The LA Times on Tech Mandates

by on July 11, 2006 · 10 comments

The LA Times has an editorial attacking the entertainment lobby’s pet causes this year: tech mandates for copy protection in digital TV and radio:

The bills would pressure device makers and service providers to limit or eliminate features from some products, such as the ability to record individual songs off satellite radio. In essence, tech companies would have to alter what they are selling to safeguard the entertainment industry’s wares.

Protecting intellectual property is a legitimate goal for Congress–after all, the Constitution called on Congress to give authors and inventors exclusive rights “to promote the progress of science and useful arts.” The task has grown more urgent with the emergence of an Internet-fueled global information economy. But what the entertainment industry is seeking in this year’s proposals isn’t merely protection from piracy; it’s after increased leverage to protect its business models.

That’s why lawmakers must bear in mind the balance needed between copyright holders’ interests and the public’s, something Congress has not done well lately. In 1998, it gave copyright holders broad power to block legitimate uses of works, even those in the public domain, through the use of electronic locks that impede copying of digital products. And that same year, it prolonged the public domain’s starvation diet by extending copyrights an additional 20 years, to 70 years beyond the death of the creator.

Whatever your views on the DMCA and copy protection in general, mandating particular copy-protection standards is clearly bad policy.

  • http://zgp.org/~dmarti/ Don Marti

    The Constitution doesn’t actually “call on” Congress to give exclusive interests to inventors and authors. That’s in Article 1, Section 8 along with a bunch of other miscellaneous stuff that Congress is allowed, but not required, to do. “Letters of Marque and Reprisal” is also in there. Congress could stop issuing copyrights entirely if it wanted, as it stopped issuing letters of marque and reprisal.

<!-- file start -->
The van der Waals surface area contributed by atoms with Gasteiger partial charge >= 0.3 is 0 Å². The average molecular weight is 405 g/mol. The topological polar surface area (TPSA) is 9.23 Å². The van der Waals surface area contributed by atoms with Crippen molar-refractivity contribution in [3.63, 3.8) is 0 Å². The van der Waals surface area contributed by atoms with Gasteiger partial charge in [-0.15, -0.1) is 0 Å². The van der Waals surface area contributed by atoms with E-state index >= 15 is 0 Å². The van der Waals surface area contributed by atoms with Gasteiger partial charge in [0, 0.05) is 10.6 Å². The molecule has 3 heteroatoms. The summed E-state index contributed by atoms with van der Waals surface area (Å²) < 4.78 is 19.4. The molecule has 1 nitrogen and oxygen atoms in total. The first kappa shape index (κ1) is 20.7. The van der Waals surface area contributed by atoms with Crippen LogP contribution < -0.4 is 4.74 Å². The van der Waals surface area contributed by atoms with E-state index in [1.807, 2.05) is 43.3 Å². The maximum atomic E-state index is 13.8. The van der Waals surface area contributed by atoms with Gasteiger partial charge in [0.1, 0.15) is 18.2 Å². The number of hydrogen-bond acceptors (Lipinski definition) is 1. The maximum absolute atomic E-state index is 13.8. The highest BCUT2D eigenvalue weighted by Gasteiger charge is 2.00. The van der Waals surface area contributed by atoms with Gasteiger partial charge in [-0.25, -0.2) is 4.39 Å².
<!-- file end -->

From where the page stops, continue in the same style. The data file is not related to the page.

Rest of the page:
The First Amendment is not optional, so it makes sense to put more weight on it when balancing those two parts of the Constitution.

  • dmarti

    The Constitution doesn’t actually “call on” Congress to give exclusive interests to inventors and authors. That’s in Article 1, Section 8 along with a bunch of other miscellaneous stuff that Congress is allowed, but not required, to do. “Letters of Marque and Reprisal” is also in there. Congress could stop issuing copyrights entirely if it wanted, as it stopped issuing letters of marque and reprisal.

    The First Amendment is not optional, so it makes sense to put more weight on it when balancing those two parts of the Constitution.

  • http://www.cato.org/people/harper.html Jim Harper

    That’s an important point, Don. I had a guy tell me not to long ago that the Constitution requires there to be copyright (or it supports the current term and scope – he wasn’t clear). He explained that he was a lawyer and quoted the relevant language: “The Congress shall”. A lawyer myself, I helped this idiot with the rest: “. . . have Power To . . . .”

    No mandate to legislate, much less in any specific way.

  • http://www.cato.org/people/harper.html Jim Harper

    That’s an important point, Don. I had a guy tell me not to long ago that the Constitution requires there to be copyright (or it supports the current term and scope – he wasn’t clear). He explained that he was a lawyer and quoted the relevant language: “The Congress shall”. A lawyer myself, I helped this idiot with the rest: “. . . have Power To . . . .”

    No mandate to legislate, much less in any specific way.

  • Steve R.

    I am overwhelmed with disbelief. Maybe the LA Times editorial staff is finally comprehending what is going on. For a long time I have observed that the LA Times, NY Times, and PCMagazine have been either been silent on DMCA/DRM related issues or simply regurgitate pro-industry press releases. Such a view is logical considering that these companies make money by selling content. Recently PCMagazine has had several articles that I would label as “progressive”. Maybe the times are changing.

  • http://www2.blogger.com/profile/14380731108416527657 Steve R.

    I am overwhelmed with disbelief. Maybe the LA Times editorial staff is finally comprehending what is going on. For a long time I have observed that the LA Times, NY Times, and PCMagazine have been either been silent on DMCA/DRM related issues or simply regurgitate pro-industry press releases. Such a view is logical considering that these companies make money by selling content. Recently PCMagazine has had several articles that I would label as “progressive”. Maybe the times are changing.

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